5 Books Every Coding Beginner Should Read
1 Nov 2017
7 minute read
At Coder Academy, we have compiled a list of books that we think will be useful for every coding beginner in their career. These books do not teach you how to code, but try to teach you the skills that you would need to succeed in the coding lifestyle. We believe that the wisdom passed down from these books will make you passionate about coding, and make your a well rounded coder. Take a look at these recommended books:
The Pragmatic Programmer- Andy Hunt, Dave Thomas
The first book in our list is also probably one of the most recommended reads for programmers around the world. ‘The Pragmatic Programmer’ is not about teaching you how to code a specific language, it is about teaching you how to approach software development. Through its anecdotal self-contained chapters, the book tries to instil in you the best practices in software development. It explores concepts such as, capturing user requirements, avoiding duplication, prototyping and so on. The book takes an abstract approach to the field of software development rather than being highly technical. While the ‘ideal’ developer they describe might not be achievable, the practices outlined in the book will surely make you a master in the field.
Masterminds of Programming- Federico Biancuzzi, Chromatic
If you want to peer into the minds of geniuses who created the most powerful programming languages, then Masterminds of Programming is an excellent book for you. The book features exclusive interviews with these masterminds to give you an insight into their motivation and thought process when they created the language. The book is straightforward where each chapter has been dedicated to a language. It has managed to successfully portray these creators as humans, who were most of the times just really obsessed with the field. We recommend you read this book as it will give you an appreciation of how much the field has developed.
The Upside of Stress- Kelly McGonigal
As a coder, you will most likely encounter stress probably more than people in other professions. The long nights spent trying to debug the thousands of lines of code would stress out anyone. However, did you know that ‘stress isn’t bad’? This is the message of the book ‘The Upside of Stress’. While this may be counterintuitive, Kelly presents a series of stories and compelling research to communicate this throughout the book. Her focus in on showing how we can use stress for our betterment, to provide us with focus, and the ability to learn. A great example of this is how professional athletes feel more stress than the beginners, but use it to enter a state of flow and heightened performance. The book is chock-full with cutting-edge research into how the human resilience can help us get better at stress. If you want to take away one lesson from this book, that would be to treat stress as ‘excitement’ and not something harmful. Even the way we perceive it can have a physiological reaction.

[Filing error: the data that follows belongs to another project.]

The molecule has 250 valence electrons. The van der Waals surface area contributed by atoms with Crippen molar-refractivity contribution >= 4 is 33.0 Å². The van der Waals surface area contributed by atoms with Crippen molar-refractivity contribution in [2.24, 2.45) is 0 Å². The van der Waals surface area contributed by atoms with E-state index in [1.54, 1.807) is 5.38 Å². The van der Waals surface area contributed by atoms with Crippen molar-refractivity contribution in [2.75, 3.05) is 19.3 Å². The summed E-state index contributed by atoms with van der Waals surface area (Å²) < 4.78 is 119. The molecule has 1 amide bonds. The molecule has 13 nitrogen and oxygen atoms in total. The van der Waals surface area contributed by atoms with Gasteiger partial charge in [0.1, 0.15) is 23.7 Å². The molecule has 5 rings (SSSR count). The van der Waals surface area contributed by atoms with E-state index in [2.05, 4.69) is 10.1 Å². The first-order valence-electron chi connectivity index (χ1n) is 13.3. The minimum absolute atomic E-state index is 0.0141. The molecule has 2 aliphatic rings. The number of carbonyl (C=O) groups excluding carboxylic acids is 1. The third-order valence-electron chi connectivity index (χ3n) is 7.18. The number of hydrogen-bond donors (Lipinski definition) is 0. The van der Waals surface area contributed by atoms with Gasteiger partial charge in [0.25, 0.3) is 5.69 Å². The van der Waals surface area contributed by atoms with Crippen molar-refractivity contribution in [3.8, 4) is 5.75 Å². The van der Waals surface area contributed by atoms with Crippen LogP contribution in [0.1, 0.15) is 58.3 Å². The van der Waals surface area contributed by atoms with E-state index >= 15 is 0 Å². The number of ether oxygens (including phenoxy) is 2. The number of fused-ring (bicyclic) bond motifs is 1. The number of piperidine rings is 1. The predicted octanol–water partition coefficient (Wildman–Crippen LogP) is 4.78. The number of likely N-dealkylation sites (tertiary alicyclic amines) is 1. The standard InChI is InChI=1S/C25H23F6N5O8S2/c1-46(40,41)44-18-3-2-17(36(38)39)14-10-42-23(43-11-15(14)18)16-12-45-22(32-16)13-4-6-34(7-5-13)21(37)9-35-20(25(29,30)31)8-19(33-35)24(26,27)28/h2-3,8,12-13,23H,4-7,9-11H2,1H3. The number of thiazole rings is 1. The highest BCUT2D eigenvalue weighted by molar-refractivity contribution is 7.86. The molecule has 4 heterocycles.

How to Win Friends and Influence People- Dale Carnegie
This book is one of the most successful self-help books ever sold. The reason is it so popular is because it is easy to read, and presents concepts that can be applied to any aspects of our lives. Dale shares his insights from his years of experience is salesmanship and corporate training on how to navigate relationships in a business setting. The chapters are self-explanatory, and the content is written in a way that is easy to follow. He gives some handy advice on how to be interested in people, how to manage their emotions, and how to make them adopt your way of thinking. We suggest this book because it explores some of the critical soft-skills coders will need to attain to succeed in various projects. Since, almost all of the coding projects tend to be customer oriented or just include constant communication within the team, being able to manage these relationships is essential.
Creative Confidence- David M. Kelley and Tom Kelley
The primary purpose of coding is solving problems for yourself or someone else. However, these problems are almost never straightforward and clear. Therefore, you will need to have the skills to prod out the core of these problems and come up with creative solutions. David and Tom Kelly use their expertise in design thinking and innovation to bring us ‘Creative Confidence’, a book that enables you to ‘unleash the creative energy’. David and Tom are the founders of IDEO, world's most creative design firm, and creators of Stanford Design School. The book teaches you that there are no creative types, but through a range of activities you can generate this creativity in yourself. The book highlights interviews, stories and experiences of the two brothers through their journey of having helped some of the most influential companies innovate. This book is for those coders who want to go beyond just solving problems.
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